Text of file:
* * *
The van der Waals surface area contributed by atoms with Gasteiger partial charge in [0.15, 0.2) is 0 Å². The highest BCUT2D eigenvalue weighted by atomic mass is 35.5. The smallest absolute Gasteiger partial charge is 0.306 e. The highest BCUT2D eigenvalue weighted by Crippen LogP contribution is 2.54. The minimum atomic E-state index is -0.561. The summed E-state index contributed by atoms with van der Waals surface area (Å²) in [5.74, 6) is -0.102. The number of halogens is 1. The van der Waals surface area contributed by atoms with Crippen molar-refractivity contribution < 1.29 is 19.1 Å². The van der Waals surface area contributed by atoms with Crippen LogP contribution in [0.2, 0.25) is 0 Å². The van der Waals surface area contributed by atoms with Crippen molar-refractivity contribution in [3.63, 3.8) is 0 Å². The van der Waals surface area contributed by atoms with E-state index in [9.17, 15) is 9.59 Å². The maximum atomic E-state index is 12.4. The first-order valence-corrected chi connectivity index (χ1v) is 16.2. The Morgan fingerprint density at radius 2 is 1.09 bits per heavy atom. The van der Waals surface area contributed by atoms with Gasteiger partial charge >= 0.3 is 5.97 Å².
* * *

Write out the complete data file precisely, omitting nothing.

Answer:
The van der Waals surface area contributed by atoms with Gasteiger partial charge in [0.15, 0.2) is 0 Å². The highest BCUT2D eigenvalue weighted by atomic mass is 35.5. The smallest absolute Gasteiger partial charge is 0.306 e. The highest BCUT2D eigenvalue weighted by Crippen LogP contribution is 2.54. The minimum atomic E-state index is -0.561. The summed E-state index contributed by atoms with van der Waals surface area (Å²) in [5.74, 6) is -0.102. The number of halogens is 1. The van der Waals surface area contributed by atoms with Crippen molar-refractivity contribution < 1.29 is 19.1 Å². The van der Waals surface area contributed by atoms with Crippen LogP contribution in [0.2, 0.25) is 0 Å². The van der Waals surface area contributed by atoms with Crippen molar-refractivity contribution in [3.63, 3.8) is 0 Å². The van der Waals surface area contributed by atoms with E-state index in [9.17, 15) is 9.59 Å². The maximum atomic E-state index is 12.4. The first-order valence-corrected chi connectivity index (χ1v) is 16.2. The Morgan fingerprint density at radius 2 is 1.09 bits per heavy atom. The van der Waals surface area contributed by atoms with Gasteiger partial charge >= 0.3 is 5.97 Å².